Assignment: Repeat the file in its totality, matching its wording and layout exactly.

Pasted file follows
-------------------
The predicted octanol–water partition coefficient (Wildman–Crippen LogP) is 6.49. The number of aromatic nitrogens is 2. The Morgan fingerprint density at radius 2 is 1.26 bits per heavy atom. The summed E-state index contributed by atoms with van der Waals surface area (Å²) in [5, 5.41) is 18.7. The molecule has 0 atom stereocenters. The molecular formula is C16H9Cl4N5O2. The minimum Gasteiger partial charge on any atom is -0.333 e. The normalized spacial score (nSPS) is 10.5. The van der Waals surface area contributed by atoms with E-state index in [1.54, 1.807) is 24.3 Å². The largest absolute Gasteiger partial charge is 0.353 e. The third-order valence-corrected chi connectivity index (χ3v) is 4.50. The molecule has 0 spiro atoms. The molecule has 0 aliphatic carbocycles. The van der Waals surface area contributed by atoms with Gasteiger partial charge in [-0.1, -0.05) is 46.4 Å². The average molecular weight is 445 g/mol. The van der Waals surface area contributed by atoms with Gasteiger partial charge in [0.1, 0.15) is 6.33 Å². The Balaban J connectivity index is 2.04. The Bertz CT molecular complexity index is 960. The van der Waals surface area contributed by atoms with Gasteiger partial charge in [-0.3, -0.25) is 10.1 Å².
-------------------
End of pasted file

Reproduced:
The predicted octanol–water partition coefficient (Wildman–Crippen LogP) is 6.49. The number of aromatic nitrogens is 2. The Morgan fingerprint density at radius 2 is 1.26 bits per heavy atom. The summed E-state index contributed by atoms with van der Waals surface area (Å²) in [5, 5.41) is 18.7. The molecule has 0 atom stereocenters. The molecular formula is C16H9Cl4N5O2. The minimum Gasteiger partial charge on any atom is -0.333 e. The normalized spacial score (nSPS) is 10.5. The van der Waals surface area contributed by atoms with E-state index in [1.54, 1.807) is 24.3 Å². The largest absolute Gasteiger partial charge is 0.353 e. The third-order valence-corrected chi connectivity index (χ3v) is 4.50. The molecule has 0 spiro atoms. The molecule has 0 aliphatic carbocycles. The van der Waals surface area contributed by atoms with Gasteiger partial charge in [-0.1, -0.05) is 46.4 Å². The average molecular weight is 445 g/mol. The van der Waals surface area contributed by atoms with Gasteiger partial charge in [0.1, 0.15) is 6.33 Å². The Balaban J connectivity index is 2.04. The Bertz CT molecular complexity index is 960. The van der Waals surface area contributed by atoms with Gasteiger partial charge in [-0.3, -0.25) is 10.1 Å².